Dr Rebecca Thompson
Electron Microscopy Deputy Chair
University of Leeds
Rebecca is Facility Manager and senior cryo-electron microscopy (EM) support scientist at the Astbury Biostructure Laboratory, University of Leeds. Her research interests include imaging a broad range of biological specimens, from whole cells to macromolecular complexes, to high resolution using cryo-EM, and integrating data from EM with other microscopy techniques.
Mr Mike Ashton
Mike has over 42 years’ experience in all aspects of Home and Personal Care (Unilever) and Pharmaceutical (Intertek) microscopy, including LM; CLSM; SEM; TEM and associated preparation techniques, comprising of both manufacturing and troubleshooting applications.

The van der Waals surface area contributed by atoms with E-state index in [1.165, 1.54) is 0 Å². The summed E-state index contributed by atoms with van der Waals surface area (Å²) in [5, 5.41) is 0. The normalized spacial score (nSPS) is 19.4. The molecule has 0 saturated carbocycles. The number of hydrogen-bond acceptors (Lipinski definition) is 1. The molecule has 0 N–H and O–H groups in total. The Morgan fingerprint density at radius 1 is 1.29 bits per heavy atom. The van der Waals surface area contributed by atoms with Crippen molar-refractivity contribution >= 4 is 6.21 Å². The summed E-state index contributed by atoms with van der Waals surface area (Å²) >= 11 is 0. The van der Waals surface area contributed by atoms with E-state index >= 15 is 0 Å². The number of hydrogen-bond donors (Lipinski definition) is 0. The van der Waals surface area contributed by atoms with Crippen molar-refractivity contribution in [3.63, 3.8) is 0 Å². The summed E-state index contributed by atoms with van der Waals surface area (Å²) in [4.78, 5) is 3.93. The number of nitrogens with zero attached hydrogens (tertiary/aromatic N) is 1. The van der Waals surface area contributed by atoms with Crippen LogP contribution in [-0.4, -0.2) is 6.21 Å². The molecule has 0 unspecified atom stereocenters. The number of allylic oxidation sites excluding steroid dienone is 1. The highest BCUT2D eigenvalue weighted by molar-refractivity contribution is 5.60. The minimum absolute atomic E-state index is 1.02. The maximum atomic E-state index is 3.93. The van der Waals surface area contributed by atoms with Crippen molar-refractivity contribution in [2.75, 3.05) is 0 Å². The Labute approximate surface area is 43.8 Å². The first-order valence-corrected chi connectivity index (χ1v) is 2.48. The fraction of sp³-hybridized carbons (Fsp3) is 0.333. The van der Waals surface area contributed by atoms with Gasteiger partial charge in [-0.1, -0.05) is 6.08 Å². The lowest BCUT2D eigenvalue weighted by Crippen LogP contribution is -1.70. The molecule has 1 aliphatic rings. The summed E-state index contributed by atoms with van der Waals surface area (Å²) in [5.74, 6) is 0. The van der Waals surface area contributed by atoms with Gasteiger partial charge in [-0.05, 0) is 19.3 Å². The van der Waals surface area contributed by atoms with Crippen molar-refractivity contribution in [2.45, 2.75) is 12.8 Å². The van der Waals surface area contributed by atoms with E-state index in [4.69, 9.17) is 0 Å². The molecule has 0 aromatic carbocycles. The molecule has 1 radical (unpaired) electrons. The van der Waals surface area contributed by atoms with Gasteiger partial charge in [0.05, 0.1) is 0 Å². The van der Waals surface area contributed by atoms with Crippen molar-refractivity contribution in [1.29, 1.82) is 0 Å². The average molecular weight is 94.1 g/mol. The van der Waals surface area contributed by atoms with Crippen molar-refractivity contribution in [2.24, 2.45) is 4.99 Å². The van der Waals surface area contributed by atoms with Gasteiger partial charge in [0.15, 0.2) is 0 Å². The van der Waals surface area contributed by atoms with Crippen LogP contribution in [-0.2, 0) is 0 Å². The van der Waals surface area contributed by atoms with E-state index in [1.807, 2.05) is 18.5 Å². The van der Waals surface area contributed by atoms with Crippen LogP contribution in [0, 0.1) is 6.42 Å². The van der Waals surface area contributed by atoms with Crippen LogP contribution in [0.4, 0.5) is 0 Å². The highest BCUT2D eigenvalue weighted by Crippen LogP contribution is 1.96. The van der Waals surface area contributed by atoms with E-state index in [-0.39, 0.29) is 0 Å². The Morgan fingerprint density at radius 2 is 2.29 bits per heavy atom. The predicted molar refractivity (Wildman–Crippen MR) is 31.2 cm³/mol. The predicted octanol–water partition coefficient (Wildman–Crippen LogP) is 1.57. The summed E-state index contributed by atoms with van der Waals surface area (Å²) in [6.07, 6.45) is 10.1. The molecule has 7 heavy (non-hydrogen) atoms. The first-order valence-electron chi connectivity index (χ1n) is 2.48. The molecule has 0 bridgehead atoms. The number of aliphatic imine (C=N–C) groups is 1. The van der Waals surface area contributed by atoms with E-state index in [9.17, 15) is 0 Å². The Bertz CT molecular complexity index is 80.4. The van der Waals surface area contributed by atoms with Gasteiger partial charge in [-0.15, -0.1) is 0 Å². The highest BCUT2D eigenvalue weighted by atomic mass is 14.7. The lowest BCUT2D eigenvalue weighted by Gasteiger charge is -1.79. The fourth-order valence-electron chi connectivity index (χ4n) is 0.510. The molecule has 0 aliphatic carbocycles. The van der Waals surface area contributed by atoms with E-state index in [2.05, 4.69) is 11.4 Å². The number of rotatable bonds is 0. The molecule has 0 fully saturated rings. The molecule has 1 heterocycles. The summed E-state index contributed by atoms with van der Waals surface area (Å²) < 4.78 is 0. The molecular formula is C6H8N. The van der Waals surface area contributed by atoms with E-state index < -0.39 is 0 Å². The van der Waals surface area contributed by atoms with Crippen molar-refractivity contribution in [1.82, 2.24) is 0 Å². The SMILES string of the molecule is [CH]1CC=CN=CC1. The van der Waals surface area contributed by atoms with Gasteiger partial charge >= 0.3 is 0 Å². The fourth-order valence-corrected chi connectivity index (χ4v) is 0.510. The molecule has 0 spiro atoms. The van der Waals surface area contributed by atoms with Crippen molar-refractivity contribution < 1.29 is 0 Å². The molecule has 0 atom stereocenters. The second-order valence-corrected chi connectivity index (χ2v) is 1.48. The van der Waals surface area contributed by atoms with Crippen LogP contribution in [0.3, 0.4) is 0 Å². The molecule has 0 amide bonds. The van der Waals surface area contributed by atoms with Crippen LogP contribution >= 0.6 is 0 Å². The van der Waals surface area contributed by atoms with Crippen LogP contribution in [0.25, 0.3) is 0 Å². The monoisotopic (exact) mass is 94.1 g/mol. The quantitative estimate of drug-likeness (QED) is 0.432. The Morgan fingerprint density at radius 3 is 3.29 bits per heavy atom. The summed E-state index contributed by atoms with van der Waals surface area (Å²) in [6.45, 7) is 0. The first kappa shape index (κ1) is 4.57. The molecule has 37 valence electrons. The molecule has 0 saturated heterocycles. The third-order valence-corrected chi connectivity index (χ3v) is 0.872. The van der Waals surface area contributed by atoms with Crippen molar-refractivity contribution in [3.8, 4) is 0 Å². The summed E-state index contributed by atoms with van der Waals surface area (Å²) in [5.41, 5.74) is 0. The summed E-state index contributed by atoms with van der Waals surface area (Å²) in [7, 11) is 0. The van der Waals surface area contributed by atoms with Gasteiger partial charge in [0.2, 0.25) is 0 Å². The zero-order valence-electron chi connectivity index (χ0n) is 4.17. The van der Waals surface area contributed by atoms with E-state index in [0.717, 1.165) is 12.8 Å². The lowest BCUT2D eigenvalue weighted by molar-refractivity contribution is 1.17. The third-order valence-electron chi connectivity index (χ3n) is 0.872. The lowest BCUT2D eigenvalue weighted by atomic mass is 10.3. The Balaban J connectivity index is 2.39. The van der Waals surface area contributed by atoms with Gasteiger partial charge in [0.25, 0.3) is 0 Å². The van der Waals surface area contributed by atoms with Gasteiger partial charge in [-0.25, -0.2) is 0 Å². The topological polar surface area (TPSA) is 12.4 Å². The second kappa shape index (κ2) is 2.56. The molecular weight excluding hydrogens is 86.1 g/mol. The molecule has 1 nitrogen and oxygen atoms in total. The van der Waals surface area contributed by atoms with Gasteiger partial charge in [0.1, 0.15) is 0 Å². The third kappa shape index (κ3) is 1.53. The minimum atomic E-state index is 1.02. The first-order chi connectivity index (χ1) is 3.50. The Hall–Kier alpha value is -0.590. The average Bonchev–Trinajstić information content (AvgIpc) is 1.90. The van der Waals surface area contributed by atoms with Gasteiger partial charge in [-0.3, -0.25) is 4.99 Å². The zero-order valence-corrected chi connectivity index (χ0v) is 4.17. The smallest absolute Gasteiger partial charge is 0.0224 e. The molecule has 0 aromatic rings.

Dr Roland Fleck
King's College London
Roland is Reader and Director of the King's Centre for Ultra Structural Imaging
Mr Gareth Jackson
Gareth started his career in a clinical EM department in the early nineties. Since then he has worked for Olympus Microscopes and Leica Microsystems. Gareth is an active member of the EM committee and has been involved in many RMS courses over the years including the EM Summer School, Rothamsted Research Cryo Course and the Cell Imaging Techniques course at Oxford Brookes University.
Dr Leandro Lemgruber
infocus Deputy Scientific Editor
Wellcome Centre for Molecular Parasitology, University of Glasgow